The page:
Former Manchester City manager Manuel Pellegrini wasn’t sacked in the traditional sense, but he and the team agreed to mutually part ways after he took City to the upper echelon of world football. City hadn’t won a championship since 1968 before he guided them to two titles in three years (2012, 2014).
Aston Villa, relegated for the first time in team history last year, are currently 15th in England’s second division. Who was the first person blamed for their downfall? The manager—all five of them. From the beginning of 2014 to now, Villa has had five different managers. Two of them, Rémi Garde and Roberto Di Matteo, were both in charge for only five months.
Swansea City, 16th place in the Premier League, are currently on their fourth manager since 2013. Their third, former U.S Men’s National Team manager Bob Bradley, became the first and last American manager in the PL. His record as a manager was 2-7-2 as he led the team for only 11 games and a total of 85 days. Or, the second-shortest managerial stint in the Premier League. He inherited a bad situation (17th in the table) and a team that wasn’t his. But he was sacked on December 27th, right before the January transfer window.
Lastly, there’s the unfortunate tale of Claudio Ranieri, the Leicester City legend. Ranieri, the mind behind the truly incredible story of Leicester City’s 2016 miracle. The one of escaping relegation one season and winning the league the next. He found hidden jewels and gave them the chances to shine. Players such as Jaime Vardy, Riyad Mahrez, Kanté, Danny Drinkwater, Robert Huth and Wes Morgan are now Leicester City heroes.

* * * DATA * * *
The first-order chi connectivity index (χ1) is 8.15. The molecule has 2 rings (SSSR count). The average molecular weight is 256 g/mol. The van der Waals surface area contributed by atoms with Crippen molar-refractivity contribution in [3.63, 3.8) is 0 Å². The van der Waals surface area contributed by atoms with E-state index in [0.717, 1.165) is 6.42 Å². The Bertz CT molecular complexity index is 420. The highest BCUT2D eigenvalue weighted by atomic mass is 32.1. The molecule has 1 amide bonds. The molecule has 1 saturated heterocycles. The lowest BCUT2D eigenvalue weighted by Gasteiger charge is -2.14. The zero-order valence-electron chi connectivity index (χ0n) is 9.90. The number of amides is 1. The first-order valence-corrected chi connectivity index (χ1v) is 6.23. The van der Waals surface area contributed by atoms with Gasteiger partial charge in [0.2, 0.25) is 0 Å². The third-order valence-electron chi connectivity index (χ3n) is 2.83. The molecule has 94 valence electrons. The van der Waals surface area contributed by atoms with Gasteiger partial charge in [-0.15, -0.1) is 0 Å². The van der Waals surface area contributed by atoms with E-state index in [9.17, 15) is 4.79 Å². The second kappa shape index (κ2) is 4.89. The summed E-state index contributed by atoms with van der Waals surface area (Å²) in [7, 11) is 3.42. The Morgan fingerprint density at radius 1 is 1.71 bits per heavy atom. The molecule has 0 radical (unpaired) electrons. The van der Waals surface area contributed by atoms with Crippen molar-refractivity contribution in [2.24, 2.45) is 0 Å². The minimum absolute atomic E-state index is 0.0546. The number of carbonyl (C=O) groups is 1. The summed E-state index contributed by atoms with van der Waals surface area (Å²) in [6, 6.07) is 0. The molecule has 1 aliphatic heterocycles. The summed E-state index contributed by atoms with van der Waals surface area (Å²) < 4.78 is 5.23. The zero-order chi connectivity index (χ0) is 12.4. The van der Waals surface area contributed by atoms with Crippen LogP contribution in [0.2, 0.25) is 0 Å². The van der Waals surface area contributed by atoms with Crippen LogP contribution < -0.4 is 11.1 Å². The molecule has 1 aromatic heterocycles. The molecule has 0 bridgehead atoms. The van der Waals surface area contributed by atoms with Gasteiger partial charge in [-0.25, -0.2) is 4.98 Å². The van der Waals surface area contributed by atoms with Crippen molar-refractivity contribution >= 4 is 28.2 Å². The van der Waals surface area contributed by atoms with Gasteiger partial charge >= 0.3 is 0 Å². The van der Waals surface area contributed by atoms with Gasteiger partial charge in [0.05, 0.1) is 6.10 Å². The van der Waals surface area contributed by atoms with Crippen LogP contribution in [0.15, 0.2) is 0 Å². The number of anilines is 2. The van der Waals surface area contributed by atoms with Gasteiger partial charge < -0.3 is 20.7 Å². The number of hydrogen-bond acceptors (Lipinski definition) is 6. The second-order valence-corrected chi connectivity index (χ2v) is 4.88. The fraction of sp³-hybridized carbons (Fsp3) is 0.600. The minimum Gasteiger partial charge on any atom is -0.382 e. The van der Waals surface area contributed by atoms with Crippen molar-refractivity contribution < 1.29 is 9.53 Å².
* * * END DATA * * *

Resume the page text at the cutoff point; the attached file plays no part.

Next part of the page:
Everyone loved Ranieri for his calm demeanor and the humbleness he consistently showed. Halfway through last season, Leicester was still atop of the Premier League table. Yet, he continued to say that his team was just trying not to get relegated. Of course, they stunned the football world. Not only were they not relegated, but they were champions.
This season, on the other hand, was everything but a fairy tale. It was a nightmare. In February, Leicester City were 17th in the table and had only won five of their 25 PL games. And, had not scored one goal in the 2017 calendar year until dispatching Liverpool on Monday. Leicester chose the last resort option: sacking Claudio Ranieri. Sacking the man who had given them the thrill of a lifetime.
The Premier League is competitive, world-class and dominant because it demands the best. It demands the best from fans, players and of course, the managers. So whether it’s Conte, Mourinho, Guardiola, Mauricio Pochettino, Eddie Howe, Slaven Bilić, Big Sam Allardyce or David Moyes, the truth is that no Premier League manager is safe.
That’s simply the nature of the business.